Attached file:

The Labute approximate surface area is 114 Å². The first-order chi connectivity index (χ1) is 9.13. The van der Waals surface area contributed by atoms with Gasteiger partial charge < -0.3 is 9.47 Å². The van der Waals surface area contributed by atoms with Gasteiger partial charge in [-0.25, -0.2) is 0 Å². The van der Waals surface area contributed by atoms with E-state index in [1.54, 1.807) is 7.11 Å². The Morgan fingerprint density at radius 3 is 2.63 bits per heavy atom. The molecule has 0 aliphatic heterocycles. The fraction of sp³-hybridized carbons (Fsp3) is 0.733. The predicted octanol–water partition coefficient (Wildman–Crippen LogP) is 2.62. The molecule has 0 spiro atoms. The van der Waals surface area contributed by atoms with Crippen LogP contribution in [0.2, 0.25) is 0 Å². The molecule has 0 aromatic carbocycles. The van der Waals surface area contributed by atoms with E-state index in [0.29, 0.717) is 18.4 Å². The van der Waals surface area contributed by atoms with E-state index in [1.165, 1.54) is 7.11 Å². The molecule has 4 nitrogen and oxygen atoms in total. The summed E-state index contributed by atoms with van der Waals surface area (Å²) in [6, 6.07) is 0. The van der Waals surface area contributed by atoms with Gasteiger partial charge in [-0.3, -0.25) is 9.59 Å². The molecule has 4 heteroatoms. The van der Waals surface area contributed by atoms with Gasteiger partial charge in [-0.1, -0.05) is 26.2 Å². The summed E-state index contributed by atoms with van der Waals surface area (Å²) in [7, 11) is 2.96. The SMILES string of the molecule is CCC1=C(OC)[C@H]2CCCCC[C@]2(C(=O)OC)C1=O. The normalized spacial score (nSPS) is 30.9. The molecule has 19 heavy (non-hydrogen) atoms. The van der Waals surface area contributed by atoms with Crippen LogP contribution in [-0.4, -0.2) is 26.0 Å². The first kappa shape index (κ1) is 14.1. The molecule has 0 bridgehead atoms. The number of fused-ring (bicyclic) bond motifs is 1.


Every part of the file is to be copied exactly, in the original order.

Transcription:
The Labute approximate surface area is 114 Å². The first-order chi connectivity index (χ1) is 9.13. The van der Waals surface area contributed by atoms with Gasteiger partial charge < -0.3 is 9.47 Å². The van der Waals surface area contributed by atoms with Gasteiger partial charge in [-0.25, -0.2) is 0 Å². The van der Waals surface area contributed by atoms with E-state index in [1.54, 1.807) is 7.11 Å². The Morgan fingerprint density at radius 3 is 2.63 bits per heavy atom. The molecule has 0 aliphatic heterocycles. The fraction of sp³-hybridized carbons (Fsp3) is 0.733. The predicted octanol–water partition coefficient (Wildman–Crippen LogP) is 2.62. The molecule has 0 spiro atoms. The van der Waals surface area contributed by atoms with Crippen LogP contribution in [0.2, 0.25) is 0 Å². The molecule has 0 aromatic carbocycles. The van der Waals surface area contributed by atoms with E-state index in [0.29, 0.717) is 18.4 Å². The van der Waals surface area contributed by atoms with E-state index in [1.165, 1.54) is 7.11 Å². The molecule has 4 nitrogen and oxygen atoms in total. The summed E-state index contributed by atoms with van der Waals surface area (Å²) in [6, 6.07) is 0. The van der Waals surface area contributed by atoms with Gasteiger partial charge in [-0.3, -0.25) is 9.59 Å². The molecule has 4 heteroatoms. The van der Waals surface area contributed by atoms with Gasteiger partial charge in [-0.1, -0.05) is 26.2 Å². The summed E-state index contributed by atoms with van der Waals surface area (Å²) in [7, 11) is 2.96. The SMILES string of the molecule is CCC1=C(OC)[C@H]2CCCCC[C@]2(C(=O)OC)C1=O. The normalized spacial score (nSPS) is 30.9. The molecule has 19 heavy (non-hydrogen) atoms. The van der Waals surface area contributed by atoms with Crippen LogP contribution in [-0.4, -0.2) is 26.0 Å². The first kappa shape index (κ1) is 14.1. The molecule has 0 bridgehead atoms. The number of fused-ring (bicyclic) bond motifs is 1.